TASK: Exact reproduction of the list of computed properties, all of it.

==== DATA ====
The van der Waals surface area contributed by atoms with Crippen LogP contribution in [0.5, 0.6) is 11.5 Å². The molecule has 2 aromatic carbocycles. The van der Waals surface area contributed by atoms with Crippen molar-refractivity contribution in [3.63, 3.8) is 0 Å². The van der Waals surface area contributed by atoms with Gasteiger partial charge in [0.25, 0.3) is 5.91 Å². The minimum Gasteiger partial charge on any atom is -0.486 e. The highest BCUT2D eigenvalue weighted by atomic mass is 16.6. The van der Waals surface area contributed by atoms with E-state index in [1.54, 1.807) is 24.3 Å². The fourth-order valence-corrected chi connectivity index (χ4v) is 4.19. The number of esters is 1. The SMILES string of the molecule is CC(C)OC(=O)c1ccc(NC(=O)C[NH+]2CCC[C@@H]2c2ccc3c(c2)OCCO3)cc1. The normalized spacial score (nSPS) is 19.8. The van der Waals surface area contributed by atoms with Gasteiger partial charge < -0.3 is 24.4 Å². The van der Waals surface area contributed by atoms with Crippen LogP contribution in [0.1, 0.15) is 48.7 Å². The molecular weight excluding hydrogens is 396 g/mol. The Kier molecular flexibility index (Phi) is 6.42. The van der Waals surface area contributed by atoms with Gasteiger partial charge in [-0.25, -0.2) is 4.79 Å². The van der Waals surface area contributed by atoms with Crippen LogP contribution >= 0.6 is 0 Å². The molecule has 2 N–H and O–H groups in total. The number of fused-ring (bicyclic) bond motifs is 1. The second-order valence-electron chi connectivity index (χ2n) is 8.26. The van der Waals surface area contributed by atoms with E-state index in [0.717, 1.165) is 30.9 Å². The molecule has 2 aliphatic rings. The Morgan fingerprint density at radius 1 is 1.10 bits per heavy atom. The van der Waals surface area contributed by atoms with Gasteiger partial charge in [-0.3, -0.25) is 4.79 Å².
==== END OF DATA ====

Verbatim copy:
The van der Waals surface area contributed by atoms with Crippen LogP contribution in [0.5, 0.6) is 11.5 Å². The molecule has 2 aromatic carbocycles. The van der Waals surface area contributed by atoms with Crippen molar-refractivity contribution in [3.63, 3.8) is 0 Å². The van der Waals surface area contributed by atoms with Gasteiger partial charge in [0.25, 0.3) is 5.91 Å². The minimum Gasteiger partial charge on any atom is -0.486 e. The highest BCUT2D eigenvalue weighted by atomic mass is 16.6. The van der Waals surface area contributed by atoms with E-state index in [1.54, 1.807) is 24.3 Å². The fourth-order valence-corrected chi connectivity index (χ4v) is 4.19. The number of esters is 1. The SMILES string of the molecule is CC(C)OC(=O)c1ccc(NC(=O)C[NH+]2CCC[C@@H]2c2ccc3c(c2)OCCO3)cc1. The normalized spacial score (nSPS) is 19.8. The van der Waals surface area contributed by atoms with Gasteiger partial charge < -0.3 is 24.4 Å². The van der Waals surface area contributed by atoms with Crippen LogP contribution in [0.1, 0.15) is 48.7 Å². The molecular weight excluding hydrogens is 396 g/mol. The Kier molecular flexibility index (Phi) is 6.42. The van der Waals surface area contributed by atoms with Gasteiger partial charge in [-0.25, -0.2) is 4.79 Å². The van der Waals surface area contributed by atoms with Crippen LogP contribution >= 0.6 is 0 Å². The molecule has 2 N–H and O–H groups in total. The number of fused-ring (bicyclic) bond motifs is 1. The second-order valence-electron chi connectivity index (χ2n) is 8.26. The van der Waals surface area contributed by atoms with E-state index in [0.717, 1.165) is 30.9 Å². The molecule has 2 aliphatic rings. The Morgan fingerprint density at radius 1 is 1.10 bits per heavy atom. The van der Waals surface area contributed by atoms with Gasteiger partial charge in [-0.3, -0.25) is 4.79 Å².